It should also be noted that the standard version of ADAM has no fiscal reaction function which would automatically ensure the sustainability of public finances. Without a reaction function the government budget balance can become permanently negative or positive depending on the experiment. It may be appropriate to accompany shocks to the model by say a tax change to balance the public budget.


The discussion on each of the experiments is presented briefly, a detailed discussion of the key mechanisms in ADAM can be found in chapter 11 in the ADAM book.


The experiments concern the following exogenous variables or groups of variables:



General government purchase of goods


Labor supply - working hours


General government employment


Productivity - labor efficiency


General government investment in buildings


Productivity - machinery efficiency


General government investment in machinery


Productivity - efficiency of labor and capital


Foreign demand


Interest rates


Income tax rates


Private consumption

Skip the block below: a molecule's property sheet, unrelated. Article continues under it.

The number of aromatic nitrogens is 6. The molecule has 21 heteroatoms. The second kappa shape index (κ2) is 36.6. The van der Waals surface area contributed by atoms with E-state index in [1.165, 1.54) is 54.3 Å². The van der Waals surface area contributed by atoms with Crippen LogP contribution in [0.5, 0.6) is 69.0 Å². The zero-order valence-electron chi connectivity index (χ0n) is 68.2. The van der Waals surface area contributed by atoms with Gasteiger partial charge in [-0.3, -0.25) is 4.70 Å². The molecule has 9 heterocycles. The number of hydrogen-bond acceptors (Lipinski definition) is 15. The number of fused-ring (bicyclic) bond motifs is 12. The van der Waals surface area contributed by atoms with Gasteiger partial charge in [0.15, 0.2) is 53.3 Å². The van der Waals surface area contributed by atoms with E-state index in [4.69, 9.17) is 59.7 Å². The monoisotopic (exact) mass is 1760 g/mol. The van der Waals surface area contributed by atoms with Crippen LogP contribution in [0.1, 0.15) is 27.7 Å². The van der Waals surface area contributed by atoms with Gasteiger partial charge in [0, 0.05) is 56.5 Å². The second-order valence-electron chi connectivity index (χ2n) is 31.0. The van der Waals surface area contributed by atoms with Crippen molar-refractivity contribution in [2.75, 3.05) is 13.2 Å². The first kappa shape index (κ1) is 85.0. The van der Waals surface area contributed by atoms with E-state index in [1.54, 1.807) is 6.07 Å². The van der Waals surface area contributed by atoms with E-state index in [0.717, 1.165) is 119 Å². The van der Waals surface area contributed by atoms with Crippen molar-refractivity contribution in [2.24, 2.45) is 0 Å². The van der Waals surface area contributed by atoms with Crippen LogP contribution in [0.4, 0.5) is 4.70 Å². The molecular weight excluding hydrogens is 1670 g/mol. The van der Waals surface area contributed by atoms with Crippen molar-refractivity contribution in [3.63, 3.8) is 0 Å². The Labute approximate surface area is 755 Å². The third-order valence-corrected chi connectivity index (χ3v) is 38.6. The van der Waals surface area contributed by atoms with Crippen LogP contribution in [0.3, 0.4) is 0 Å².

Indirect tax rates


Hourly wages


Foreign prices


General government purchase of goods, balanced by taxes


Oil prices


Labor supply - number of workers, balanced by taxes


Labor supply - number of workers


Labor supply - number of workers, large export price elasticities


All experiments are chosen to be expansionary in order to facilitate comparison. In some of the experiments, the positive effect on activity is temporary and in others the effect is permanent. In general, a demand shock in ADAM e.g. an additional public purchase of goods affects production and employment in the short run. However, in the long run a pure demand shock has no or little effect on employment. A long-term employment effect of zero is a general result for a small open economy with fixed exchange rate and a Phillips curve. In contrast, a supply shock such as an increase in the labor force has a permanent effect on employment and output, and an increase in efficiency has a permanent effect on output.